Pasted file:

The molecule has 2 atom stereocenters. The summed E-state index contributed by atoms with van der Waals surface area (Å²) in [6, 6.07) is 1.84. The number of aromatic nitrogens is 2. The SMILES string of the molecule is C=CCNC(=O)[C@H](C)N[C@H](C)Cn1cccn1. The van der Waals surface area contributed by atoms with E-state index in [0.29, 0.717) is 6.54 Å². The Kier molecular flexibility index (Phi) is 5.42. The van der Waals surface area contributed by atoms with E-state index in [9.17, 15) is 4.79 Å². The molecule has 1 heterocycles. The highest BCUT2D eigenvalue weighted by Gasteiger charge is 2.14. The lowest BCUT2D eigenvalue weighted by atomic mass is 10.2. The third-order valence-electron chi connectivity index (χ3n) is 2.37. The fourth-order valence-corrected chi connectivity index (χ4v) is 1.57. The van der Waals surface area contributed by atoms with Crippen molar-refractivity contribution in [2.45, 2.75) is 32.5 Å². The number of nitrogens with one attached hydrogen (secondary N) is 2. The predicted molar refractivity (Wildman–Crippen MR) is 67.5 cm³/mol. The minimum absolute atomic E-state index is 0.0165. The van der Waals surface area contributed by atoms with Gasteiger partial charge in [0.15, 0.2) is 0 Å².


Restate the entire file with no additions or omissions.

The molecule has 2 atom stereocenters. The summed E-state index contributed by atoms with van der Waals surface area (Å²) in [6, 6.07) is 1.84. The number of aromatic nitrogens is 2. The SMILES string of the molecule is C=CCNC(=O)[C@H](C)N[C@H](C)Cn1cccn1. The van der Waals surface area contributed by atoms with E-state index in [0.29, 0.717) is 6.54 Å². The Kier molecular flexibility index (Phi) is 5.42. The van der Waals surface area contributed by atoms with E-state index in [9.17, 15) is 4.79 Å². The molecule has 1 heterocycles. The highest BCUT2D eigenvalue weighted by Gasteiger charge is 2.14. The lowest BCUT2D eigenvalue weighted by atomic mass is 10.2. The third-order valence-electron chi connectivity index (χ3n) is 2.37. The fourth-order valence-corrected chi connectivity index (χ4v) is 1.57. The van der Waals surface area contributed by atoms with Crippen molar-refractivity contribution in [2.45, 2.75) is 32.5 Å². The number of nitrogens with one attached hydrogen (secondary N) is 2. The predicted molar refractivity (Wildman–Crippen MR) is 67.5 cm³/mol. The minimum absolute atomic E-state index is 0.0165. The van der Waals surface area contributed by atoms with Gasteiger partial charge in [0.15, 0.2) is 0 Å².